There’sĀ  a saying, printed on canvass, that hangs in my office. It reads, “Hope is a joyful expectation of good.” I’ve been contemplating that for some time now. I look at it, longingly, needless to say, each time I go into my office.

We shouldn’t give up the hope of good things to come for us or those we care for. No matter what they are. Even something as small as that you hope the cupcakes your baking don’t burn. Or that your new sweater doesn’t stretch out of shape in the wash.

Then we have those big ones. The hopes of better jobs, raises in pay, the completion of a first-draft novel, retirement in a better place. Maybe there’s the hope that your number will come in at the Roulette table, or that your square wins big on your office Superbowl bet. Or even bigger, that your body will be healed of aches, pains, or disease. Or that your mind will be healed of some ailment that your heart bares heavily…or the lack of said hope.

I find that when one finally gives up on hope is when their losses to challenges stack up. The jar full of hopelessness-es becomes a teetering tower. Sometimes, unfortunately, our tower of losses comes crashing down. And where do we go from there?

Some people do not have to fight cancer, or homelessness, or starvation to run out of hopes. Everyone has their own battles and we should not down others because someone else “has it worse than you.” No one’s failures, regrets or letdowns belong to another, and therefore cannot be understood by any other. We can sympathize, empathize, berate, hold up or slap down…but we cannot fully understand.

If you feel there is no more hope, that you have lost the last bit – don’t believe it. Do not let your mind convince you. Keep looking. Look under the bed, in a high school photo, in a book, in an old shoe box…just look. Pet a dog, listen to birds sing…watch the snow fall. But look.

A long time ago, I heard a mother tell her child to “not hope for things she can never achieve.” I call bull shit! Why? I have many hopes…dreams…that I may never – will never – achieve. But I keep them. I keep them to remind me that it can be done, and if not by me, by someone else. Fuck off, naysayers. That’s what I say.

But, yes, it’s such a heart boost to achieve a hope…such as a goal, or a life’s dream…or as something as simple as saving enough money for new shoes. They can be all sorts of things from learning to throw a ball to making a winning touchdown on Superbowl day, to baking your first “from scratch” cake to meeting and cooking with Rachel Ray, from writing an A+ school essay to writing for Time or Rolling Stone; from overcoming a sprained ankle to beating a deadly disease, or from overcoming a fear of spiders…to stepping down from a building’s ledge after a suicidal thought.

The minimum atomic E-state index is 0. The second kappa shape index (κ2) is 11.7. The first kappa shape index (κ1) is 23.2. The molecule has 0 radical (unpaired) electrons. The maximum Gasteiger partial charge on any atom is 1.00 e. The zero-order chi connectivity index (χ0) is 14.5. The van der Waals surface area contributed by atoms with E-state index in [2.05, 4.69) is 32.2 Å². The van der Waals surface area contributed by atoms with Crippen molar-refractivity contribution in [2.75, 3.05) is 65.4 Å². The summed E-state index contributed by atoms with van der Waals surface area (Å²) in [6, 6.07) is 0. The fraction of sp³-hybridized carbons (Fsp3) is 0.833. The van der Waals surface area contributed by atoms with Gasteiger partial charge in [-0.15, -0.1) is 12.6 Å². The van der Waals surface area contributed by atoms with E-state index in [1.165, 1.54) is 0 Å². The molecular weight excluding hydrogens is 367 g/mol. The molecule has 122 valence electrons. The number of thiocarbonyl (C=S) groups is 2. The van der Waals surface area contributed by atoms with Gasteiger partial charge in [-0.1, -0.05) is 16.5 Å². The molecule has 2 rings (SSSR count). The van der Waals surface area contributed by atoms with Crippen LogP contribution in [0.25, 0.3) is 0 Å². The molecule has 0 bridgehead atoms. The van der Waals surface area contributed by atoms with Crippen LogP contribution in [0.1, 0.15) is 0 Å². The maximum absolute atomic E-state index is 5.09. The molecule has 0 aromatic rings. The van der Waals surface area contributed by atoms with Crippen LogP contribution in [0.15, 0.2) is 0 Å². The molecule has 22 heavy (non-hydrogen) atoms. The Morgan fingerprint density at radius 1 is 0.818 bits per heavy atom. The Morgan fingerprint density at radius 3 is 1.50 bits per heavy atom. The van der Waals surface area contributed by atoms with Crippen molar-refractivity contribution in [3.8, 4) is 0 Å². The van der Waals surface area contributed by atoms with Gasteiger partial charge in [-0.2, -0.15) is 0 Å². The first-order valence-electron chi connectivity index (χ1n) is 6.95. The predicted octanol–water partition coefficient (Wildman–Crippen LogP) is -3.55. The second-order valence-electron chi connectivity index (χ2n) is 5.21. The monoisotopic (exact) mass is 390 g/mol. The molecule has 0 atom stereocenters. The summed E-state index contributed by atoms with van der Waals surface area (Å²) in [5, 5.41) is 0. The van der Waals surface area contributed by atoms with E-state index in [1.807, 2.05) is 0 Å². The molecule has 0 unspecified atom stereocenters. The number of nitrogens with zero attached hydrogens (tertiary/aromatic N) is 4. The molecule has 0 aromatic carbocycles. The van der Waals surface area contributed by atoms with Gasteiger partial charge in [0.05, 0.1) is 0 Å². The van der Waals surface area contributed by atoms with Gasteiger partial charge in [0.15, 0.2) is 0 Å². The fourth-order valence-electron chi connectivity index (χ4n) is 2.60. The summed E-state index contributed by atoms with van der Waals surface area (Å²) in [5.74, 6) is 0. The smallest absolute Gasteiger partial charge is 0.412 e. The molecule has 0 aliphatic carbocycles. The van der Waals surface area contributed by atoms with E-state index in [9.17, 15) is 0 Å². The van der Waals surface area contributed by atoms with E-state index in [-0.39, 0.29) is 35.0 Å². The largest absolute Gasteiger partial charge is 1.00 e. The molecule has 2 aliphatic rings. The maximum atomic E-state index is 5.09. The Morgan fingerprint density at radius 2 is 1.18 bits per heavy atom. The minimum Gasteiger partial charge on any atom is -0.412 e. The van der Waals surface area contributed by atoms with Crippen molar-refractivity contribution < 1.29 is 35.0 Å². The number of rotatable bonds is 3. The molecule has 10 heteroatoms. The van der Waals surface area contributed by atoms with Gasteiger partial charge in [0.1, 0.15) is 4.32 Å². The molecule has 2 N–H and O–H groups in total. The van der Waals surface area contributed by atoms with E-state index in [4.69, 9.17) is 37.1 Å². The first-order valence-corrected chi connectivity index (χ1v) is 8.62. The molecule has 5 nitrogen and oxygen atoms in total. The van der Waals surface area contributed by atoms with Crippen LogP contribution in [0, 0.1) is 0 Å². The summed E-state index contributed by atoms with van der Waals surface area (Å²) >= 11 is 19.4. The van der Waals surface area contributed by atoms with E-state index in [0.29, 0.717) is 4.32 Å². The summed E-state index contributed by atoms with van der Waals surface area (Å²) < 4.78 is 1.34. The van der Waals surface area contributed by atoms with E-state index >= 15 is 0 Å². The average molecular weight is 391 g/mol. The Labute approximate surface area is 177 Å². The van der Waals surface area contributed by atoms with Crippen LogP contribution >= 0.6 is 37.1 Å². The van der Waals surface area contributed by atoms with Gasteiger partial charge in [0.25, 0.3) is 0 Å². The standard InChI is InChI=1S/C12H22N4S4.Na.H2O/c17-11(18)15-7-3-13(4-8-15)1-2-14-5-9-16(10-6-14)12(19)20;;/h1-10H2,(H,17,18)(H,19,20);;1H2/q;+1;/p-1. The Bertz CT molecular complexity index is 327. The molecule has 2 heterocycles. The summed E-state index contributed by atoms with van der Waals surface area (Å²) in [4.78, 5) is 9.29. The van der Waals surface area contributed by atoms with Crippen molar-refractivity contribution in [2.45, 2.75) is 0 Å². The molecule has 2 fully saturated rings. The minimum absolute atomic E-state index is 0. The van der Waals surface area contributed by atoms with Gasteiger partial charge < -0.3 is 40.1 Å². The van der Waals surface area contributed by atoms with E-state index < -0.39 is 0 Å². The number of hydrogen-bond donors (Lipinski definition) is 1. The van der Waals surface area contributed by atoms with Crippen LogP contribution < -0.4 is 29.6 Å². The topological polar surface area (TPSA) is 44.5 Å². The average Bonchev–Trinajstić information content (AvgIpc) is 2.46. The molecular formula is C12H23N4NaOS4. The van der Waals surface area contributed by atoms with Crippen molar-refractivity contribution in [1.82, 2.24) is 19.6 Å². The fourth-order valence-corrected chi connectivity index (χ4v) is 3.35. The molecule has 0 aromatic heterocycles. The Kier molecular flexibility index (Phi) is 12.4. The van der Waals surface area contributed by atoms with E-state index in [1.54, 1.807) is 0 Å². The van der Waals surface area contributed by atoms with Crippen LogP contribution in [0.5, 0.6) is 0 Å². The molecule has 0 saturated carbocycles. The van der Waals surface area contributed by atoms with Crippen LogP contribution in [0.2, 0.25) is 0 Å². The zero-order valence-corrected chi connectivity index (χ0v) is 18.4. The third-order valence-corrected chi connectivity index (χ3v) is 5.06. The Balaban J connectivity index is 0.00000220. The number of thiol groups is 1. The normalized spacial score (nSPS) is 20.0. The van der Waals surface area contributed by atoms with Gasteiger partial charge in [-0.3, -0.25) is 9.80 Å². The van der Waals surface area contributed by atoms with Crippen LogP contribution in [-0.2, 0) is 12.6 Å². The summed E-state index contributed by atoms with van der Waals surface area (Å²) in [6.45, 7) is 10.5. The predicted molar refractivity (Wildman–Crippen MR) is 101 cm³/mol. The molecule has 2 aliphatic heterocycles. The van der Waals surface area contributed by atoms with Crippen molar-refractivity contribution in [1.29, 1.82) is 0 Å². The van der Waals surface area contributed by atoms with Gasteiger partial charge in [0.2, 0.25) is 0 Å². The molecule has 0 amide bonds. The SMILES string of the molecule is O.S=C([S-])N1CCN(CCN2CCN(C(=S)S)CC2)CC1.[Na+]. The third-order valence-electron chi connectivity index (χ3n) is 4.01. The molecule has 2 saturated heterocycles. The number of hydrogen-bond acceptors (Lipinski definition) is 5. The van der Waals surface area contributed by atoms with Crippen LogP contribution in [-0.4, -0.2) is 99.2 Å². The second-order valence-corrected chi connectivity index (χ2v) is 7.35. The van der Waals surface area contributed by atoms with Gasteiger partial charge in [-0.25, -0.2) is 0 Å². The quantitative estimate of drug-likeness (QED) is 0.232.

Hope is all we have when we find ourselves deep in the great abyss of losses or even choices. When we’ve lost it all or screwed it up…or someone did that for us…and there’s no person around at 1:00 A.M. to console us, there’s hope (and maybe your cat). Hope is there, smiling upon us, trying to show us the barely-there light burning at the end of a long-ass tunnel of treachery. Hope is reflected in the eyes of your deceased grandmother’s last photo, in the hoot of an owl, or in the colors of a rainbow, in the memory of how a song makes you feel, or the in the moves of an adrift feather.

Thanks for reading, and may your hopes be fulfilled.



Greetings, All,

It seemed as if I disappeared, didn’t it? I did, but I found myself in a closet sucking on a pacifier and drooling. Eh. It wasn’t the first time that I’ve found myself hiding from my responsibilities. I once found myself hiding in an ocean wave off of the coast of Texas complaining to Poseidon of the ills of being mortal.

When I was about eleven years-old, I looked for myself for hours on a hot August day in Central Texas. I was in the woods talking to a mound of fire ants about the dangers of talking to strangers. Odd, isn’t it, what and who a child can befriend without judgment?

Then there was that time down in Marion, Illinois… Never mind. Well, okay, and that time in West Virginia when I lost myself in a staring contest with a yellow spider. That really was about the only time that I was glad that I found myself.


In truth, this is not the first time that I’ve played the disappearing act, shucking my obligations as writer of blogs. Or poetry. Or fiction. Or Memoirs. Pfft. I’m a pro.

I especially tend to start my shucking around the time a set of characters starts dishing the heat. I have a problem with fire, you see. And I really don’t like being told what to do. I’m in such a predicament as we speak. Er, or type and read. Whatever.

So I’ve been hiding from my characters again. Just as I finished an outline for Chicago Down, complete with a little tear-jerker moment that I can’t wait to add to the manuscript, I fled the scene like dirty cop on a wild horse. Oh…what? You liked that descriptive sentence? Me too!

Anyway, this blog was not only to let you know that I am back, but also to amuse you a bit. Be happy. Ride wild horses. Or drink Wild Turkey. Whatever floats your holey canoe.

Thanks for reading!

Oh P.S.: If you’re a lady local to the Chicago area, especially the Southwest area suburbs, check out my Events page, I’ll be doing an book signing on June 3, 2017, in Joliet, IL, at a ladies-only event.


Do You Know?

Do you know that a grouping of kangaroos is called a mob? … (Yes, really.)

Do you know that a grouping of kangaroos with cameras is called a flash mob? … (Not, not really!)

Hahaha…. šŸ˜‰

The first statement is true, the second is just witty!